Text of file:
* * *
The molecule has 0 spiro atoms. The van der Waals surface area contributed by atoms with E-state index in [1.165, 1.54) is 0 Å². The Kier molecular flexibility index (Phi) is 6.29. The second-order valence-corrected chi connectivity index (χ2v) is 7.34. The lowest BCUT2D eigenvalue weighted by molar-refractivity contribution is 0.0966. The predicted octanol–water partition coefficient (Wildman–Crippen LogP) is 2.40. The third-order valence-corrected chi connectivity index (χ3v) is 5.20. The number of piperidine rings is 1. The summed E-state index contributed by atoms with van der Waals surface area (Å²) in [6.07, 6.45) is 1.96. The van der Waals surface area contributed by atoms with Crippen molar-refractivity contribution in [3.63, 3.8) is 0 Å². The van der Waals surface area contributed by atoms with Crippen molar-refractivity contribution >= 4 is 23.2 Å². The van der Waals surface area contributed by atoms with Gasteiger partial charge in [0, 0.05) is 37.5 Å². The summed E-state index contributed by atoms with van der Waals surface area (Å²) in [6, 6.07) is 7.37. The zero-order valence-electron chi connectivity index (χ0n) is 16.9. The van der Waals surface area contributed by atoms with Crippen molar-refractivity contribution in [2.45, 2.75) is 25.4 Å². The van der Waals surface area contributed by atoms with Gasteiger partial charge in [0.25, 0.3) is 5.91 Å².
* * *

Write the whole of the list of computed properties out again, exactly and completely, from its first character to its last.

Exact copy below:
The molecule has 0 spiro atoms. The van der Waals surface area contributed by atoms with E-state index in [1.165, 1.54) is 0 Å². The Kier molecular flexibility index (Phi) is 6.29. The second-order valence-corrected chi connectivity index (χ2v) is 7.34. The lowest BCUT2D eigenvalue weighted by molar-refractivity contribution is 0.0966. The predicted octanol–water partition coefficient (Wildman–Crippen LogP) is 2.40. The third-order valence-corrected chi connectivity index (χ3v) is 5.20. The number of piperidine rings is 1. The summed E-state index contributed by atoms with van der Waals surface area (Å²) in [6.07, 6.45) is 1.96. The van der Waals surface area contributed by atoms with Crippen molar-refractivity contribution in [3.63, 3.8) is 0 Å². The van der Waals surface area contributed by atoms with Crippen molar-refractivity contribution >= 4 is 23.2 Å². The van der Waals surface area contributed by atoms with Gasteiger partial charge in [0, 0.05) is 37.5 Å². The summed E-state index contributed by atoms with van der Waals surface area (Å²) in [6, 6.07) is 7.37. The zero-order valence-electron chi connectivity index (χ0n) is 16.9. The van der Waals surface area contributed by atoms with Crippen molar-refractivity contribution in [2.45, 2.75) is 25.4 Å². The van der Waals surface area contributed by atoms with Gasteiger partial charge in [0.25, 0.3) is 5.91 Å².